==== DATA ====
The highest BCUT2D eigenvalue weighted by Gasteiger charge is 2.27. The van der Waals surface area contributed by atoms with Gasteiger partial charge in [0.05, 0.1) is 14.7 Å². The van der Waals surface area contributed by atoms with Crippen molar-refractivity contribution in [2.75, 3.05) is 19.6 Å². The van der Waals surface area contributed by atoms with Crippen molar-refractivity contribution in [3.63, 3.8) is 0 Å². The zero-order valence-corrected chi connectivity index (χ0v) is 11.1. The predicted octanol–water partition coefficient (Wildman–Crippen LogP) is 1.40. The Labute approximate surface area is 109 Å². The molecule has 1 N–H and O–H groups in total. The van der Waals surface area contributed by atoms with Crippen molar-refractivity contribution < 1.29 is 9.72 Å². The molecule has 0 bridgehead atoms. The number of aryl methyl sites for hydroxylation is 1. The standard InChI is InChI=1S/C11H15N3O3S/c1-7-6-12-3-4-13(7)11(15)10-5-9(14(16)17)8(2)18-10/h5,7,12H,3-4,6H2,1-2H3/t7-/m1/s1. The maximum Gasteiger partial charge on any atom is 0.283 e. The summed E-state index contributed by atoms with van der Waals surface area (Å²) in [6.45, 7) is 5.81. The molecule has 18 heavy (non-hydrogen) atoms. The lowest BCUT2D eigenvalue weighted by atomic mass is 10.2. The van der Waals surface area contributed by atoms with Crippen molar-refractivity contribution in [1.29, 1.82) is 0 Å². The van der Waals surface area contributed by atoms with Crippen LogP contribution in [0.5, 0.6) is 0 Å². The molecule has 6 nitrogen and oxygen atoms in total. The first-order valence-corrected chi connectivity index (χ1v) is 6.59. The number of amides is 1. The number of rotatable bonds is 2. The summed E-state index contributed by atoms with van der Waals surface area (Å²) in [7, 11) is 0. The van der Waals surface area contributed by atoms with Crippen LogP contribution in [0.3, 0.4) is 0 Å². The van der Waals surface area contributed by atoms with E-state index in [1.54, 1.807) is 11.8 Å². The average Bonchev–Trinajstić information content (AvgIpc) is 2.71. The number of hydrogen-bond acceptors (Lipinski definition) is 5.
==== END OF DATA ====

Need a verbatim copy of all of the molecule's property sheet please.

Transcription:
The highest BCUT2D eigenvalue weighted by Gasteiger charge is 2.27. The van der Waals surface area contributed by atoms with Gasteiger partial charge in [0.05, 0.1) is 14.7 Å². The van der Waals surface area contributed by atoms with Crippen molar-refractivity contribution in [2.75, 3.05) is 19.6 Å². The van der Waals surface area contributed by atoms with Crippen molar-refractivity contribution in [3.63, 3.8) is 0 Å². The zero-order valence-corrected chi connectivity index (χ0v) is 11.1. The predicted octanol–water partition coefficient (Wildman–Crippen LogP) is 1.40. The Labute approximate surface area is 109 Å². The molecule has 1 N–H and O–H groups in total. The van der Waals surface area contributed by atoms with Crippen molar-refractivity contribution < 1.29 is 9.72 Å². The molecule has 0 bridgehead atoms. The number of aryl methyl sites for hydroxylation is 1. The standard InChI is InChI=1S/C11H15N3O3S/c1-7-6-12-3-4-13(7)11(15)10-5-9(14(16)17)8(2)18-10/h5,7,12H,3-4,6H2,1-2H3/t7-/m1/s1. The maximum Gasteiger partial charge on any atom is 0.283 e. The summed E-state index contributed by atoms with van der Waals surface area (Å²) in [6.45, 7) is 5.81. The molecule has 18 heavy (non-hydrogen) atoms. The lowest BCUT2D eigenvalue weighted by atomic mass is 10.2. The van der Waals surface area contributed by atoms with Crippen molar-refractivity contribution in [1.29, 1.82) is 0 Å². The van der Waals surface area contributed by atoms with Crippen LogP contribution in [0.5, 0.6) is 0 Å². The molecule has 6 nitrogen and oxygen atoms in total. The first-order valence-corrected chi connectivity index (χ1v) is 6.59. The number of amides is 1. The number of rotatable bonds is 2. The summed E-state index contributed by atoms with van der Waals surface area (Å²) in [7, 11) is 0. The van der Waals surface area contributed by atoms with Crippen LogP contribution in [0.3, 0.4) is 0 Å². The van der Waals surface area contributed by atoms with E-state index in [1.54, 1.807) is 11.8 Å². The average Bonchev–Trinajstić information content (AvgIpc) is 2.71. The number of hydrogen-bond acceptors (Lipinski definition) is 5.